I thought about art school which in turn led to visions of teaching high school. Grant Wood could teach high school. Angels can teach high school. If I didn’t like teenagers when I was one, I didn’t expect I’d like them when I wasn’t.

So I went to law school and I get to write my little heart out: legal briefs. It’s a form of technical writing but sometimes there are opportunities to finesse a story. Not lie, mind you, just develop it in such a way that hopefully resonates with the reader.

And then the beginnings of my first started coming together for me five years or so ago.  An untimely death. A character. A plot twist. I felt like I was sitting in a theatre audience watching the story take shape. It wasn’t the whole story; that came with a lot of work. But it was enough. And it was important enough for me to want to tell, so I wrote. And studied writing. And read more than I’ve ever read in my life. And wrote some more.

So in a few months, my first book in the Maeve Malloy series, Deadly Solutions, will be published by Level Best Books. Right now, I’m feeling like Cinderella. Let the ball begin!



shutterstock northern lights

I’ve seen aurora several times since I moved to Alaska many moons ago. Most of the time, someone called and said the lights were out so I’d run outside and look. The best sightings are when it’s warm, which is rare, because warmth and night do not go together in Alaska normally.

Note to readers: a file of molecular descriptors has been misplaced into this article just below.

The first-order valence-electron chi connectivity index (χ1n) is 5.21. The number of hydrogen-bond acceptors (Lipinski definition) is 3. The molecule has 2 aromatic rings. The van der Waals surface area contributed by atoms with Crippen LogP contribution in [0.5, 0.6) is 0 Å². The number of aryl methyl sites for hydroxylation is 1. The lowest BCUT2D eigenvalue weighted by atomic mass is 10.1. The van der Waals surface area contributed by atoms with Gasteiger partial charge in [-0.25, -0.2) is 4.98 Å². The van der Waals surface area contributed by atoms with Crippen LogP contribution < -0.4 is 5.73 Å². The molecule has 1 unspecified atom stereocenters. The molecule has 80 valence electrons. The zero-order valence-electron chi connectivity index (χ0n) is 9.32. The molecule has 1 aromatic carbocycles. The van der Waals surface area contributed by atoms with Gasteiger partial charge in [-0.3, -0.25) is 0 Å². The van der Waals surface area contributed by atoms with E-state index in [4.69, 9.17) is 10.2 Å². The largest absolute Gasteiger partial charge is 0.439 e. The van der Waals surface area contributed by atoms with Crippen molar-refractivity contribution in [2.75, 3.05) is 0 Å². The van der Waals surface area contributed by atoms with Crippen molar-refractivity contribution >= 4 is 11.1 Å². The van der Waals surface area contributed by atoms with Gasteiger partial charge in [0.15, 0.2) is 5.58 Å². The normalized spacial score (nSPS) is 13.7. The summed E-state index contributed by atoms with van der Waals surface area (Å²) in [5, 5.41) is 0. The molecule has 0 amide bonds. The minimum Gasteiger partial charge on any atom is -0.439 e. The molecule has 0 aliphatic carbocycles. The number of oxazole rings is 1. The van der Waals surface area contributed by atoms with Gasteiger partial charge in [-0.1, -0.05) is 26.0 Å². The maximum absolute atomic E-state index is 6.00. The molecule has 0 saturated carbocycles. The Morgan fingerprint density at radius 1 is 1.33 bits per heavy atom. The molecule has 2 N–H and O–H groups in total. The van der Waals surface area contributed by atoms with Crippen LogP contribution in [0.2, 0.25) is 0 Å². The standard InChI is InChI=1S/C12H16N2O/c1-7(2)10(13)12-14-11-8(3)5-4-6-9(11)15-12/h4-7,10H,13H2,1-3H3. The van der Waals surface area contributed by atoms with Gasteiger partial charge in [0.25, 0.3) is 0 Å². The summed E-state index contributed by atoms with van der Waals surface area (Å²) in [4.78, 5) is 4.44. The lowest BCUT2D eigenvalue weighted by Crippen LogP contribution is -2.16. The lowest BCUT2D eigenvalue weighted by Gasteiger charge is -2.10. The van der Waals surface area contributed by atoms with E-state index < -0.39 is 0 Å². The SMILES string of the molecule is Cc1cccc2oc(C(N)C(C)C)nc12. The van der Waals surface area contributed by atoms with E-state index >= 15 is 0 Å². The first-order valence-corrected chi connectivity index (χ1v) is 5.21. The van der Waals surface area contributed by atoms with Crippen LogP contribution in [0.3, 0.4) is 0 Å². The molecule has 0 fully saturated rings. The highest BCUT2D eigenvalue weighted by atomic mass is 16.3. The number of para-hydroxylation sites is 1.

Nevertheless, I recall distinctly one event about twenty years ago when someone had called on the phone. There I was standing in the middle of the street in front of my condo, with the aurora dancing overhead. Aurora moves like smoke, dissolving, shifting. For a moment you wonder if you saw anything at all or, if you did, it’s gone. Then it reforms and blazes like fire.

It was a warm night; I don’t remember wearing a coat. What I do remember is the sound.

You’re not supposed to hear sound when you see the aurora. It’s too far away. But I heard a soft hush as if the pantheon of gods overhead were whispering to one another. I read a few years ago that I’m not the only person who hears sound.  It is a phenomenon probably explainable in some dull neurological terms, but I prefer to think that Zeus has just leaned across the banquet table to tell Artemis a secret.

Because mystery is far more romantic than the mundane.